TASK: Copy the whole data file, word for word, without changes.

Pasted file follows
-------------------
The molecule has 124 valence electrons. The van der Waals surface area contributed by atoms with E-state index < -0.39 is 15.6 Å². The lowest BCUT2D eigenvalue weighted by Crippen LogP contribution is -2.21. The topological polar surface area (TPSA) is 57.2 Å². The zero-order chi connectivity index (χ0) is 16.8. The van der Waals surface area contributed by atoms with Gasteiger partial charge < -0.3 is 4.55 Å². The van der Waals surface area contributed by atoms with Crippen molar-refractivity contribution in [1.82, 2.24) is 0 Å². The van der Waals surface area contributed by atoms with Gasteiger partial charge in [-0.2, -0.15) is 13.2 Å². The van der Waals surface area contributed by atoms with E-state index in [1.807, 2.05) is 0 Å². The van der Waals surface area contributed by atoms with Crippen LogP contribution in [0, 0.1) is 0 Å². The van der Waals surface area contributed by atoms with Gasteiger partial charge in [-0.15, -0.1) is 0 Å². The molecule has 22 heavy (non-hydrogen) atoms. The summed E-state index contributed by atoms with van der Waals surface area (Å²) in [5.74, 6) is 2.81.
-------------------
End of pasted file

The molecule has 124 valence electrons. The van der Waals surface area contributed by atoms with E-state index < -0.39 is 15.6 Å². The lowest BCUT2D eigenvalue weighted by Crippen LogP contribution is -2.21. The topological polar surface area (TPSA) is 57.2 Å². The zero-order chi connectivity index (χ0) is 16.8. The van der Waals surface area contributed by atoms with Gasteiger partial charge < -0.3 is 4.55 Å². The van der Waals surface area contributed by atoms with Crippen molar-refractivity contribution in [1.82, 2.24) is 0 Å². The van der Waals surface area contributed by atoms with Gasteiger partial charge in [-0.2, -0.15) is 13.2 Å². The van der Waals surface area contributed by atoms with E-state index in [1.807, 2.05) is 0 Å². The van der Waals surface area contributed by atoms with Crippen LogP contribution in [0, 0.1) is 0 Å². The van der Waals surface area contributed by atoms with Gasteiger partial charge in [-0.15, -0.1) is 0 Å². The molecule has 22 heavy (non-hydrogen) atoms. The summed E-state index contributed by atoms with van der Waals surface area (Å²) in [5.74, 6) is 2.81.